By Chris Borowski
WARSAW (Reuters) - Relatives of the victims of a plane crash that killed Poland's president and 95 others in 2010 are facing the possibility that they buried strangers instead of their loved ones due to mistakes identifying remains.
Polish prosecutors said on Tuesday that the remains of Anna Walentynowicz, one of the people killed in the crash near the Russian city of Smolensk, were mixed up with those of another victim.
That revelation has raised questions about how many of the other bodies were wrongly identified after the crash - an event which traumatized the nation and still complicates relations with Poland's neighbor Russia.
Prosecutors have so far ordered that the remains of four victims should be exhumed to check if they are indeed the people their relatives thought they buried.
"I don't want to say that there will be a wave of exhumations just yet, but it won't end with just four," said Rafal Rogalski, a lawyer representing the relatives of several victims, including former President Lech Kaczynski.
"What has happened only underlines the approach of the Russian authorities and how reliable their documentation is. For now I can say that I am only certain (about the identity) of 10 or 11 bodies," he told Reuters.
Lawyers and relatives said on Wednesday they were considering requesting that many more bodies be unearthed.
The crash has particular poignancy for Poles because it evokes memories of the Katyn massacre, when Soviet secret police murdered an estimated 22,000 Poles in a forest during World War Two. The crash victims were travelling to Smolensk to take part in ceremonies to mark Katyn's fiftieth anniversary.
The remains of the Smolensk victims were examined by Russian investigators in the presence of Polish officials in Moscow before being flown back to Warsaw in metal coffins. They were then handed over to relatives for burial.
Opposition leader Jaroslaw Kaczynski, twin brother of the late president who died in the crash with other civilian and military officials, accused the government of Polish Prime Minister Donald Tusk of failing to make sure Russian officials dealt properly with the remains.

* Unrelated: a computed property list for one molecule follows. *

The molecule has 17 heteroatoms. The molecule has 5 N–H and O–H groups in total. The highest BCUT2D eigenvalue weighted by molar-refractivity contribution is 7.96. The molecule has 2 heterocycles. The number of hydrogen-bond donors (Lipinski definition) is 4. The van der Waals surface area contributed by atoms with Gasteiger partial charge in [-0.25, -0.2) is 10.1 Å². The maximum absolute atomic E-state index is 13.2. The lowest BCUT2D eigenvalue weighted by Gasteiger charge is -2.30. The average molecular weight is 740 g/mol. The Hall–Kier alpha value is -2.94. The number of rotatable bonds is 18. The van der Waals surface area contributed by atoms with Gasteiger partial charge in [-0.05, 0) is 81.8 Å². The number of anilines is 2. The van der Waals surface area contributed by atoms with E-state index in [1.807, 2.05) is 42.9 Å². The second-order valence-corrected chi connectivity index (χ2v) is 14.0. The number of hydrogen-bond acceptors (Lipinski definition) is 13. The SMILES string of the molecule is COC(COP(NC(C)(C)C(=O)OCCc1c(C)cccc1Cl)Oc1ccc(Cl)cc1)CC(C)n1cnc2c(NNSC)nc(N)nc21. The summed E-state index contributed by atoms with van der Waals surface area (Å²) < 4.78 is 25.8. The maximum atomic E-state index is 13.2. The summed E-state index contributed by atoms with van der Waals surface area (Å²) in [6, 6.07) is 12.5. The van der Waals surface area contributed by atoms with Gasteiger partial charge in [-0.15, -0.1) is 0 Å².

"The people responsible for what happened with the exhumation should leave Polish politics and leave in eternal infamy," said Kaczynski, who has been accused of seeking to score political points from the disaster.
The Justice Minister was scheduled to discuss the exhumations at a parliamentary session on Thursday.
"The original sin was when Poland decided not to work with Russian investigators hand-in-hand immediately after the crash," said Stefan Hambura, an attorney for the family of Walentynowicz. A former Solidarity activist, her case sparked the review of how the remains were identified.
Russian investigators have blamed the crew of the Polish government Tu-154 for the crash, while a Polish report pointed the finger at Russian ground controllers for allowing the jet to land in heavy fog at a small airport near Smolensk.
Hambura told Reuters he had already asked military prosecutors to test the remains of Stefan Malak, a Smolensk victim, at the request of his brother.
Magdalena Merta, a widow of another victim, said she regretted not checking whether it really was the body of her husband that had lain in the coffin she kept in her home before the funeral.
"This was a chance to establish his identity," she told Polish television.
"I regret that I did not stand up to my family in this matter, but they feared that opening it would have been the last thing I did in my life."
(Additional reporting by Pawel Sobczak; Editing by Andrew Osborn)
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